It's Monday, so let's run last night's episode of Downton Abbey through the anachronism machine. I looked for Downton Abbey anachronisms for the first time last week: using the Google Ngram dataset, I can check every two-word phrase in an episode to see if it's more common today than then. This 1) lets us find completely anachronistic phrases, which is fun; and 2) lets us see how the language has evolved, and what shows do the best job at it. [Since some people care about this--don't worry, no plot spoilers below].
I'll start this with a chart of every two-word phrase that appears in the episode, just like last time. Left-to-right is overall frequency; top to bottom is over-representation. Higher up is representative of 1995 language; lower down, of 1917. Click to enlarge.
So: how does it look?
In short: not too bad. This was one of the best episodes of the season, anachronism-wise. Last week, "black market" was grossly, terribly wrong. This time, there are no unquestionably anachronistic two-word phrases at all. The algorithm's only suggestions, 'dogsbody' and 'cheese souffles,' are both plausible candidates for extremely rare spoken words that just don't make it into the written record out of chance.*
*Though to be completely pedantic: "Dogsbody," generalized from a naval term to mean 'menial worker,' is probably a tiny bit early. It's not attested in the OED until two years later. Though it was probably already present in spoken English somewhere, it seems unlikely that the Daisy, the character who says it, would be on the cutting edge of bringing seafarer's language ashore.
How do I know it's the best episode? Well, I'll quantify that a bit more towards the end of the post, but you can actually see it just in the shape of the cloud. Here are the wordclouds for every episode of Downton so far. (PBS aired 7 episodes, but I have 9 here; that's because episodes 1-2 and 7-8 in the British version were condensed into a single, longer episode for American audiences, I believe). You can click to enlarge and find some of the modern language (towards the top) and most period-characteristic (towards the bottom) in every episode, but even in thumbnail form, you can see that there aren't that many words up high in last night's episode (lower right) compared to, say, episode 6 (middle right).
Nonetheless, there's quite a bit that happens that's off. Even when writers do their best, the English language has drifted on in all sorts of directions.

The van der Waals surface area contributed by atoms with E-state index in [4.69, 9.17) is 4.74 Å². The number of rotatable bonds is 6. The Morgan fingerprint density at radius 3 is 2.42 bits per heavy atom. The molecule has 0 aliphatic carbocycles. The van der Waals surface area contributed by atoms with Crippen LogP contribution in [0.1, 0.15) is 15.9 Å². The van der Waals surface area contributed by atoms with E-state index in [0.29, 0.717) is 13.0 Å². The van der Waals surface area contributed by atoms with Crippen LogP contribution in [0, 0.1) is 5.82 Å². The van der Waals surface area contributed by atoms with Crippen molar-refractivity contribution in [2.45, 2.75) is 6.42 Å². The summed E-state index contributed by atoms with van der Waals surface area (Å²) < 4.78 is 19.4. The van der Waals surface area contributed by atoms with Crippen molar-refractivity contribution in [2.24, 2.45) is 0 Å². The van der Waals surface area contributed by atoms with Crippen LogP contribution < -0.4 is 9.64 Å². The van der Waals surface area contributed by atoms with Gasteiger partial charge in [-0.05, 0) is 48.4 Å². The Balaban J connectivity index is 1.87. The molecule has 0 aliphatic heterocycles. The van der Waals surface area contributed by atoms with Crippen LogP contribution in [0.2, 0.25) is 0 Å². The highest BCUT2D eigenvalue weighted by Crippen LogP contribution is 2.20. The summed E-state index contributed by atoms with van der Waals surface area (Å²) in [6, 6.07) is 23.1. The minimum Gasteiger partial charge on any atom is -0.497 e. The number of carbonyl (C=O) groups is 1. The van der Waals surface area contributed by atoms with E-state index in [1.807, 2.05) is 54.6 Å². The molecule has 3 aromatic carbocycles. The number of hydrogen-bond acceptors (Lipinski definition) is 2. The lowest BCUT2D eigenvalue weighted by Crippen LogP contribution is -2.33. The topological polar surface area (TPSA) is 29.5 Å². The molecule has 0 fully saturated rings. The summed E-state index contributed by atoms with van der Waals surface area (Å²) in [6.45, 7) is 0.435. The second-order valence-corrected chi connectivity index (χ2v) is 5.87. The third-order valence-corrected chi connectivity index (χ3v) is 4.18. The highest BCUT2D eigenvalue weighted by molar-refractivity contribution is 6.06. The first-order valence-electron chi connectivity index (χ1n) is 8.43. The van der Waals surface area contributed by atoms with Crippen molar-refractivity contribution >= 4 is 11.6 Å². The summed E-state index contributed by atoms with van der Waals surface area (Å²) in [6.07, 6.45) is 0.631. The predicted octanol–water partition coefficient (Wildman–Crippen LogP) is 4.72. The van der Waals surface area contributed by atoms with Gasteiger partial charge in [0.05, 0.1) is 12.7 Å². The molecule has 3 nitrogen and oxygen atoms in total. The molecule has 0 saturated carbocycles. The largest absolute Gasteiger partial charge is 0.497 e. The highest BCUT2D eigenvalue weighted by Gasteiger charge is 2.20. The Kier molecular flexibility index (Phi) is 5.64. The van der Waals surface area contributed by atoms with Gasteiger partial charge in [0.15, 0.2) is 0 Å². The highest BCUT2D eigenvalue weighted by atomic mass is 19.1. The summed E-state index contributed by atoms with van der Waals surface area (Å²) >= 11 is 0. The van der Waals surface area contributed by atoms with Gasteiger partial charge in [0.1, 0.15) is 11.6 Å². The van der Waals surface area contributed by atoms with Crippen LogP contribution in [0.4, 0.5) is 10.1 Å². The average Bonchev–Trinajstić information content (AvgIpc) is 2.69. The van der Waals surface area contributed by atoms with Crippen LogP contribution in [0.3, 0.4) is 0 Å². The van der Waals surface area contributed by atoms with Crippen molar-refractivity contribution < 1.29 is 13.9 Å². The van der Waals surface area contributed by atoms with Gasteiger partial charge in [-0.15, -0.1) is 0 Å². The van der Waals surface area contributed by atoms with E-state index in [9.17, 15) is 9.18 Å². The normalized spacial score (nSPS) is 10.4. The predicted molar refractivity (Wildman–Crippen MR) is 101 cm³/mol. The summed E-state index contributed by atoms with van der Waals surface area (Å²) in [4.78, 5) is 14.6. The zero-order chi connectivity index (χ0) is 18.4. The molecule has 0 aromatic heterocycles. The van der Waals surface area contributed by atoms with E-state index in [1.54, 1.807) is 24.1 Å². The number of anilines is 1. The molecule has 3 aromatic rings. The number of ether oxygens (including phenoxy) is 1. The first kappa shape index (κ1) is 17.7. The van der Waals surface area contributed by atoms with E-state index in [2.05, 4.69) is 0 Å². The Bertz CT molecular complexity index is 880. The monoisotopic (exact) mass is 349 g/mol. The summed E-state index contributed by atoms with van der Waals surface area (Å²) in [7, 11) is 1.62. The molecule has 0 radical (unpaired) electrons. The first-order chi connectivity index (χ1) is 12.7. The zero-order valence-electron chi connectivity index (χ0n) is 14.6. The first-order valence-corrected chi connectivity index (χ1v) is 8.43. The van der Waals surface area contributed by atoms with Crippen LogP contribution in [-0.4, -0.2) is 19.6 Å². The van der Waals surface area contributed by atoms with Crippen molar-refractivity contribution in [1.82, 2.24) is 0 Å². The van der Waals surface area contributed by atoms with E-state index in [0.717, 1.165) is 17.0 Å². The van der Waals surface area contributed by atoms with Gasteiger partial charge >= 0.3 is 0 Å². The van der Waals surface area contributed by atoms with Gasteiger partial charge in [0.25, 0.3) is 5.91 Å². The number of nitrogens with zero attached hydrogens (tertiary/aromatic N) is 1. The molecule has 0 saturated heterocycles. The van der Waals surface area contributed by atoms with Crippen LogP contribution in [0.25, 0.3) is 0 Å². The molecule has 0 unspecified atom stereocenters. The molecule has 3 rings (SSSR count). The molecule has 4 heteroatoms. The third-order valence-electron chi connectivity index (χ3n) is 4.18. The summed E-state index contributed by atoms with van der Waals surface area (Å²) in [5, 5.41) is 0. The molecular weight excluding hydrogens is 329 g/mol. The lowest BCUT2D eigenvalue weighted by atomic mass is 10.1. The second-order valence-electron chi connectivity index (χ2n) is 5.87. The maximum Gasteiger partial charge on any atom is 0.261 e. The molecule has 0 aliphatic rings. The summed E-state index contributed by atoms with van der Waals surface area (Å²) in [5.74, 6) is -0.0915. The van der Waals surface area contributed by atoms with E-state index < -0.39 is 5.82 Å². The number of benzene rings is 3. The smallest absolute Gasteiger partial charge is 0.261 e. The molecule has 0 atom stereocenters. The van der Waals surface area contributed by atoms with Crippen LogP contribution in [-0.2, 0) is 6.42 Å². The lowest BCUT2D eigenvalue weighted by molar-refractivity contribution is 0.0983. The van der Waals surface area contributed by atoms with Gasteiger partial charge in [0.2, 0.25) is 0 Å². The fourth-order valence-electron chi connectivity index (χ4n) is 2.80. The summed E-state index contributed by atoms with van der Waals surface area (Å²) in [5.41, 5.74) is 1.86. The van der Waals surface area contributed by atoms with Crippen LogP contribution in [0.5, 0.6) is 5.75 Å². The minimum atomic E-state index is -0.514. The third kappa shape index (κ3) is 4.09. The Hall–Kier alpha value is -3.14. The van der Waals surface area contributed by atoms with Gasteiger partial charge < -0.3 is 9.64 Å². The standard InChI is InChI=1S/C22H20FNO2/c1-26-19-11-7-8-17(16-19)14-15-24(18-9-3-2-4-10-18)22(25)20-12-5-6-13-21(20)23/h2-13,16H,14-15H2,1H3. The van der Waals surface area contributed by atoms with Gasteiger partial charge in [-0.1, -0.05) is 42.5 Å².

The single biggest anachronism this week is probably the phrase "novelty value," which one character talks about regaining by skipping lunch. "Novelty value" is doesn't enter British English until the 1930s. There are very a few uses before 1920, but most are part of the phrase 'novelty, value, and usefulness' in American legal language. (Which may the origin of the phrase, but that's neither here nor there.) The very few uses of novelty value I can find before 1922 don't use it with weary cynicism, but with enthusiasm. The bloom isn't yet off the rose.
Premature cynicism is an interesting feature of Downton Abbey, actually. One of the outliers I noticed in the season premier was the Earl of Grantham speaking warily about the "brave new world" coming after the war. The algorithm senses a problem: Huxley's novel wasn't until 1931, making the phrase far more popular. OK, you and I both say: but "brave new world, that has such people in it" is from The Tempest, and surely the Earl knew his Shakespeare. But there's the problem: Huxley cut Shakespeare's line in half: until 1931 "has such people" is as common as "brave new world", but afterwards the latter trigram takes off. Accordingly, most pre-1931 uses are about new people, and most post-1931 ones are about new social arrangements. The Earl's usage is ironic, and about social arrangements: therefore I'd say the numbers are right that it's an anachronism. But what's really interesting is that a lot of the time, ironic remarks may be the places where writers are most forced to take in modern sensibilities, because irony just won't translate.
Other than novelty value, though, there aren't many howling anachronisms this week. "Board games" is not strictly anachronistic--it shows up in an American magazine ad during the war, and the novelty of the Ouija board is a big aspect of the episode, so using a rare new word might be OK. On the other hand, it takes a pretty capacious definition of 'game' to easily classify Ouija as a 'board game' (there even appear to be court cases about just that), and I sort of doubt that the phrase would have immediately jumped to mind. And the 3-word phrase "play board games" doesn't occur until 1960, so I guess I'll issue a warning. "Trouble understanding" is another problematic but acceptable phrase: it's almost 100x as common today as in 1920, but it did exist.